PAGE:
University of Illinois

The Debate about Non-Bt-Corn Refuges Continues

November 6, 1998
As almost everyone involved in agriculture knows by now, the use of Bt-corn for management of European corn borers and southwestern corn borers has increased for its year of introduction through 1998, when an estimated 15 million acres of Bt-corn were planted in the United States. Some industry experts expect that within 5 years, Bt-corn will be planted on more than 50 percent of the nation's 80 million corn acres. Everyone also knows that resistance-management strategies need to be implemented if we expect to prolong the durability of Bt-corn technology. The resistance-management strategy agreed upon by most experts is the high dose/refuge strategy. The intent is that a high dose of the Bt Cry protein expressed in corn plants will kill all corn borer larvae with no genes for resistance (ss), as well as those with one copy of a resistance gene (rs). Refuges are intended to provide a source of corn borers that are not exposed to Bt-corn or Bt insecticides, and these moths would be susceptible (ss) to Bt. The large numbers of Bt-susceptible moths emerging from non-Bt refuges would be available for mating with the assumed rare Bt-resistant (rr) moths, thereby producing only small numbers of corn borer moths heterozygous for resistance (rs). It is assumed that survival of resistant heterozygotes is low.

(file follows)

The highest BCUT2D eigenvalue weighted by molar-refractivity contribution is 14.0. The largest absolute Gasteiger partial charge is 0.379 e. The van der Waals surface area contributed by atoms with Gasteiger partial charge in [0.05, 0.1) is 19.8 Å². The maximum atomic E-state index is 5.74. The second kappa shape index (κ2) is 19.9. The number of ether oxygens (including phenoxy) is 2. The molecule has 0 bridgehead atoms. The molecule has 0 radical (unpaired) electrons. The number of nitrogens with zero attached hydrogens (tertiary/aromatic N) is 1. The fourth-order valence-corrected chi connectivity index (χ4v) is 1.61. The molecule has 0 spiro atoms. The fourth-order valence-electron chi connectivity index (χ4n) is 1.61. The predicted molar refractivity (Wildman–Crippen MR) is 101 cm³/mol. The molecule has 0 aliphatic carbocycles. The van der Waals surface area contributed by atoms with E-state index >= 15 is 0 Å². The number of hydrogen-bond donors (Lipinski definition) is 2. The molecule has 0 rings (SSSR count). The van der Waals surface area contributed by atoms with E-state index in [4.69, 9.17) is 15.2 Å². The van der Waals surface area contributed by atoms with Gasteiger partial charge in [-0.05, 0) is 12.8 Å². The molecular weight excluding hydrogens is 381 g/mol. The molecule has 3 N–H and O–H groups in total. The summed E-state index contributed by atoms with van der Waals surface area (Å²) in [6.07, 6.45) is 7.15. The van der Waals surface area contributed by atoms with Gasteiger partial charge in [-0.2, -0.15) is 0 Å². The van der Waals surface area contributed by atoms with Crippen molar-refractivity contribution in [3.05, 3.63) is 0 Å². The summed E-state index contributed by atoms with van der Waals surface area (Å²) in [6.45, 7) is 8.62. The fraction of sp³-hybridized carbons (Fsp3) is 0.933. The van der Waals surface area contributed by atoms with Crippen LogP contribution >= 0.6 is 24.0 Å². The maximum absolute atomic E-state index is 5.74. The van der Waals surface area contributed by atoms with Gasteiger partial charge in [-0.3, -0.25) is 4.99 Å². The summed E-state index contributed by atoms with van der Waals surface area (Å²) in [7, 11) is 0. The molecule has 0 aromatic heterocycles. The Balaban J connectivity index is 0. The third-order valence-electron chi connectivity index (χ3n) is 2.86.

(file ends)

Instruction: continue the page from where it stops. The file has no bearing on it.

Almost all scientists in the seed and chemical industries and at universities agree that the high dose/refuge resistance management strategy is the best way of preserving Bt-corn as a useful pest management tool. However, a debate about the amount and arrangement of non-Bt-corn refuges started with the emergence of this new technology, and the debate continues.

In 1997, members of NC-205 (a regional research committee supported by land-grant universities, USDA-CSREES and -ARS) published North Central Regional Extension Publication NCR 602, Bt-Corn & European Corn Borer: Long-Term Success Through Resistance Management, edited by K. R. Ostlie, W. D. Hutchison, and R. L. Hellmich. This well-written and well-illustrated publication explains in an easy-to-understand manner the use of Bt-corn for management of corn borers. One of its key features is a discussion of practical deployment of non-Bt-corn refuges for resistance management. The authors agreed to the following recommendation: "Plant non-Bt-corn refuge(s) to protect 20 to 30% of the European corn borer larval populations from exposure to Bt Cry proteins. Plant corn at a similar time and in close proximity to Bt-corn. In corn-soybean production areas, where corn is the primary refuge, at least 20 to 30% of the corn acreage should be non-Bt-corn. Where spraying of non-Bt-corn is anticipated, increase the refuge size to 40%." An electronic version of this publication, with the preceding and several other recommendations, is located at